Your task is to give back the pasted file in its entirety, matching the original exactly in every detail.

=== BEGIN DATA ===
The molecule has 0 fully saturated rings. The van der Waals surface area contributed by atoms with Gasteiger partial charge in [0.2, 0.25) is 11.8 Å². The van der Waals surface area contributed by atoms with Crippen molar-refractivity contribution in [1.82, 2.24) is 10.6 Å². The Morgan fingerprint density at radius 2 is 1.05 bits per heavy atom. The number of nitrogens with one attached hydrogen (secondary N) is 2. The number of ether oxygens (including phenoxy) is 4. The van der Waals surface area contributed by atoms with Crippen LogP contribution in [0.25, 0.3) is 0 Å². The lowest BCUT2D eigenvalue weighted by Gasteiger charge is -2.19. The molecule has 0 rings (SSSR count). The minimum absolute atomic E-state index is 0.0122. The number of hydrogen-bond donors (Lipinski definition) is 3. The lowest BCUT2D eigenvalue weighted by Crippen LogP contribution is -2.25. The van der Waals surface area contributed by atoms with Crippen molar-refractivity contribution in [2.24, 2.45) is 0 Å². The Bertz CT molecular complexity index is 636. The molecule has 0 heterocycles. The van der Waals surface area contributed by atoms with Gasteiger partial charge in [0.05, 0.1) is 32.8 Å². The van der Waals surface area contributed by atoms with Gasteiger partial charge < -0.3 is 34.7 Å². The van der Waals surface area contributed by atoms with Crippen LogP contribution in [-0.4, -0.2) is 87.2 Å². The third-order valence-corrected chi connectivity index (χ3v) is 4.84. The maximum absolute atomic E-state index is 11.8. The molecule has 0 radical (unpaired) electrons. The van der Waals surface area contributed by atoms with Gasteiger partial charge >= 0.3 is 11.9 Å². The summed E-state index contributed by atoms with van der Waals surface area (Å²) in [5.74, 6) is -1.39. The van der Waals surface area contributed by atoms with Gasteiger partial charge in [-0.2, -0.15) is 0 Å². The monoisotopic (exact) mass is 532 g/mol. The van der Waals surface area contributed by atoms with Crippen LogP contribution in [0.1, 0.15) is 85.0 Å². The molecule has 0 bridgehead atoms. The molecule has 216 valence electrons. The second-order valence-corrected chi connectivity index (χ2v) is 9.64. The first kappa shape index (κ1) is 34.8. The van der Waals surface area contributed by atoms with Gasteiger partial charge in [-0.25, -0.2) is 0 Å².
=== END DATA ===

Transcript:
The molecule has 0 fully saturated rings. The van der Waals surface area contributed by atoms with Gasteiger partial charge in [0.2, 0.25) is 11.8 Å². The van der Waals surface area contributed by atoms with Crippen molar-refractivity contribution in [1.82, 2.24) is 10.6 Å². The Morgan fingerprint density at radius 2 is 1.05 bits per heavy atom. The number of nitrogens with one attached hydrogen (secondary N) is 2. The number of ether oxygens (including phenoxy) is 4. The van der Waals surface area contributed by atoms with Crippen LogP contribution in [0.25, 0.3) is 0 Å². The lowest BCUT2D eigenvalue weighted by Gasteiger charge is -2.19. The molecule has 0 rings (SSSR count). The minimum absolute atomic E-state index is 0.0122. The number of hydrogen-bond donors (Lipinski definition) is 3. The lowest BCUT2D eigenvalue weighted by Crippen LogP contribution is -2.25. The van der Waals surface area contributed by atoms with Crippen molar-refractivity contribution in [2.24, 2.45) is 0 Å². The Bertz CT molecular complexity index is 636. The molecule has 0 heterocycles. The van der Waals surface area contributed by atoms with Gasteiger partial charge in [0.05, 0.1) is 32.8 Å². The van der Waals surface area contributed by atoms with Gasteiger partial charge < -0.3 is 34.7 Å². The van der Waals surface area contributed by atoms with Crippen LogP contribution in [-0.4, -0.2) is 87.2 Å². The third-order valence-corrected chi connectivity index (χ3v) is 4.84. The maximum absolute atomic E-state index is 11.8. The molecule has 0 radical (unpaired) electrons. The van der Waals surface area contributed by atoms with Gasteiger partial charge >= 0.3 is 11.9 Å². The summed E-state index contributed by atoms with van der Waals surface area (Å²) in [5.74, 6) is -1.39. The van der Waals surface area contributed by atoms with Gasteiger partial charge in [-0.2, -0.15) is 0 Å². The monoisotopic (exact) mass is 532 g/mol. The van der Waals surface area contributed by atoms with Crippen LogP contribution in [0.1, 0.15) is 85.0 Å². The molecule has 0 bridgehead atoms. The molecule has 216 valence electrons. The second-order valence-corrected chi connectivity index (χ2v) is 9.64. The first kappa shape index (κ1) is 34.8. The van der Waals surface area contributed by atoms with Gasteiger partial charge in [-0.25, -0.2) is 0 Å².